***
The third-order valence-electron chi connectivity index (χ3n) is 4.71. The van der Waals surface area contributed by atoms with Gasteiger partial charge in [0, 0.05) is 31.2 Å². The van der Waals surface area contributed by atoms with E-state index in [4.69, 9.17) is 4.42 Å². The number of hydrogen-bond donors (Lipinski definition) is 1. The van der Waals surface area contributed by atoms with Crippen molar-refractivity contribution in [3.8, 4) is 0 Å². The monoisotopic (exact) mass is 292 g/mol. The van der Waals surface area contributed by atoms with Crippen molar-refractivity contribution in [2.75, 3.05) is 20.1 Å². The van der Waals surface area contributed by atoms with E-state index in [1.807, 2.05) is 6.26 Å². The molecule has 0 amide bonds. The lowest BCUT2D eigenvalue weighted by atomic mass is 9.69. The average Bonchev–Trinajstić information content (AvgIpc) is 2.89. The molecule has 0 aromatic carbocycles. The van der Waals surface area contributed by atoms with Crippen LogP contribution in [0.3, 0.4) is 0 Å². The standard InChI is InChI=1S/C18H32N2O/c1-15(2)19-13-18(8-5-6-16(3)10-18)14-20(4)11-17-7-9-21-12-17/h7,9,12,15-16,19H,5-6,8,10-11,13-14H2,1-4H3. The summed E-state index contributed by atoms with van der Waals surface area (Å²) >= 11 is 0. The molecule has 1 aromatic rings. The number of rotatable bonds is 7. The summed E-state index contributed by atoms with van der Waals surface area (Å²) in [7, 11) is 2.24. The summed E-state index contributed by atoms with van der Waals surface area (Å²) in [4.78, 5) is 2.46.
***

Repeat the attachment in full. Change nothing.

The third-order valence-electron chi connectivity index (χ3n) is 4.71. The van der Waals surface area contributed by atoms with Gasteiger partial charge in [0, 0.05) is 31.2 Å². The van der Waals surface area contributed by atoms with E-state index in [4.69, 9.17) is 4.42 Å². The number of hydrogen-bond donors (Lipinski definition) is 1. The van der Waals surface area contributed by atoms with Crippen molar-refractivity contribution in [3.8, 4) is 0 Å². The monoisotopic (exact) mass is 292 g/mol. The van der Waals surface area contributed by atoms with Crippen molar-refractivity contribution in [2.75, 3.05) is 20.1 Å². The van der Waals surface area contributed by atoms with E-state index in [1.807, 2.05) is 6.26 Å². The molecule has 0 amide bonds. The lowest BCUT2D eigenvalue weighted by atomic mass is 9.69. The average Bonchev–Trinajstić information content (AvgIpc) is 2.89. The molecule has 0 aromatic carbocycles. The van der Waals surface area contributed by atoms with Crippen LogP contribution in [0.3, 0.4) is 0 Å². The standard InChI is InChI=1S/C18H32N2O/c1-15(2)19-13-18(8-5-6-16(3)10-18)14-20(4)11-17-7-9-21-12-17/h7,9,12,15-16,19H,5-6,8,10-11,13-14H2,1-4H3. The summed E-state index contributed by atoms with van der Waals surface area (Å²) >= 11 is 0. The molecule has 1 aromatic rings. The number of rotatable bonds is 7. The summed E-state index contributed by atoms with van der Waals surface area (Å²) in [7, 11) is 2.24. The summed E-state index contributed by atoms with van der Waals surface area (Å²) in [4.78, 5) is 2.46.